Saturday, June 12, 2021

Removing copy protection from movies

There's a problem I have with removing copy protection from movies. It's not that I can't do it, or find it difficult to do. I do it all the time, in fact. But, there's an ethical problem that I have.

You see, there's copy protection for a reason. The reason is: people are awful.

Okay, I don't mean all people are awful. Obviously they aren't. I'm not awful. You're not awful. But there are a lot of people that are.

Awful people would, if they saw you drop a $100 bill, simply pick up the bill and keep walking. They know it's yours, but they don't care because they're awful. There's no different between that and not paying for a movie contrary to the owner's rights. They make up reasons to justify it, but the real reason is, they're awful.

Awful people are the reason it's difficult for decent people to have a proper library of movies. If you have DVDs, how to you add it to your streamer? You have to break copy protection, which is something that awful people do.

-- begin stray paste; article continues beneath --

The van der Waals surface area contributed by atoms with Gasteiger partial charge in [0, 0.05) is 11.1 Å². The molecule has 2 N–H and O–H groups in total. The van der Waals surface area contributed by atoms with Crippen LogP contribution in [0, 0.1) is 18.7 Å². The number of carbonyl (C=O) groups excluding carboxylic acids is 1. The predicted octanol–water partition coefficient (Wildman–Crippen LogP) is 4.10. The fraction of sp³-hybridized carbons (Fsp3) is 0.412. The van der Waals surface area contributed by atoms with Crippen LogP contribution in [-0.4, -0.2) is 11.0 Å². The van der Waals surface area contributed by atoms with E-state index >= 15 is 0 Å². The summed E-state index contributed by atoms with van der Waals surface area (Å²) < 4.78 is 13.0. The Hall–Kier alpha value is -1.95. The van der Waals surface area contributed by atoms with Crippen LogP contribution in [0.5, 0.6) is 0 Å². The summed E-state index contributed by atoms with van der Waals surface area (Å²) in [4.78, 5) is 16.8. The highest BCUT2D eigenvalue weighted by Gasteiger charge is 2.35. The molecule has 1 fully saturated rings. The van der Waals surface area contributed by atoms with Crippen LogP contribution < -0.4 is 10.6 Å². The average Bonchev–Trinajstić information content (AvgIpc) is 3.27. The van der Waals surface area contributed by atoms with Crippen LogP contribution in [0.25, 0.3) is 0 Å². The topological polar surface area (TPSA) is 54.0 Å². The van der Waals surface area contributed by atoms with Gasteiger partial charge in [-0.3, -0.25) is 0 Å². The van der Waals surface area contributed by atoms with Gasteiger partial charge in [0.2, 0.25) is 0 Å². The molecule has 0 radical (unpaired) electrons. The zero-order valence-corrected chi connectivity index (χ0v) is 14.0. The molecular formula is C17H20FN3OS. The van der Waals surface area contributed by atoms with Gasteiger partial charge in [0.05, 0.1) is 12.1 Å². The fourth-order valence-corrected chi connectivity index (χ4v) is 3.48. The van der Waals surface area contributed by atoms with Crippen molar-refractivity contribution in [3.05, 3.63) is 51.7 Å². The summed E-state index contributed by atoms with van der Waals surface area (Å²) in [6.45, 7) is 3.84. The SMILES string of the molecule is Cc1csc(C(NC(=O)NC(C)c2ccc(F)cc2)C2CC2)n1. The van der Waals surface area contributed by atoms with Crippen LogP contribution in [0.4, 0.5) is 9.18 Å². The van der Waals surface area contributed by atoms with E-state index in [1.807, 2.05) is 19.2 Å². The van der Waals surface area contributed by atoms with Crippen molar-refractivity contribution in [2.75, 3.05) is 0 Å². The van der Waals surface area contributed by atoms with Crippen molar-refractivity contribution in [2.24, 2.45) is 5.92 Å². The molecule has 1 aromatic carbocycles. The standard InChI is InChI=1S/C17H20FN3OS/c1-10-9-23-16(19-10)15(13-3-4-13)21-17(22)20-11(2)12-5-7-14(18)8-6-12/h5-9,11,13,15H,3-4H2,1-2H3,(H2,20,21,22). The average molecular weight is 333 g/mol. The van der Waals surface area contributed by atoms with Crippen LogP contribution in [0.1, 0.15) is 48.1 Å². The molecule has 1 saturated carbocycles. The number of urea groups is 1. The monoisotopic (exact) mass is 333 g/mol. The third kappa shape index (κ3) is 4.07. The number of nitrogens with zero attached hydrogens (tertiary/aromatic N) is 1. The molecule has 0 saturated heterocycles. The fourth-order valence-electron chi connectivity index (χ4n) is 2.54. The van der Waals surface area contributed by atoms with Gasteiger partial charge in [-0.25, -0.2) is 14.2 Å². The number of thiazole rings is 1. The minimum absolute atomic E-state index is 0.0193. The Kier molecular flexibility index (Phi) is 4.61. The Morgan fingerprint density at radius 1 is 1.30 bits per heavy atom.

In the U.S., you have the right to have an archive of your movies you buy. You can add it to your streaming device for use in Plex or some similar setup, but you have to remove copy protection.

Now, you and I will use that capability to make legal copies and use them for our own private purposes. Awful people will use it to do wrong things. Even though I know my usage of software to break copy protection is legal, it bothers me.

If you're expecting me to recommend some copy protection removal software, I won't. I actually use a couple of different ones. I have a Mac that I use sometimes to remove copy protection from DVDs or iTunes. I also have a Windows device that I used for the same purpose. And, they are different software packages. They both work rather well for those purposes.

What about purchases from Amazon? Well, I have another software package I use for that. I'm not a great fan of it, but it does the job, just takes a little more work. I'm certainly not going to mention this package, because it also removes copy protection from Netflix, which is a no-no as far as I'm concerned. However, it's the best I've found for adding my Amazon purchases to my local library.

That piece of software kinda sums it up. Removing copy protection from Netflix movies, letting you download and keep them, is a violation of the agreement you enter into with Netflix when you subscribe to the service. I won't do that, even though I have the software. If I want the content to keep, I'll buy it. You'd do the same.

But those other people? No, they don't care about the same things you and I do. And that's why companies work so hard to copy protect their content. And that makes our Streaming Life more difficult,

No comments:

Post a Comment

Your comments are welcome. Sign in to your Google account, or leave your name. Abusive or off-topic comments will be removed.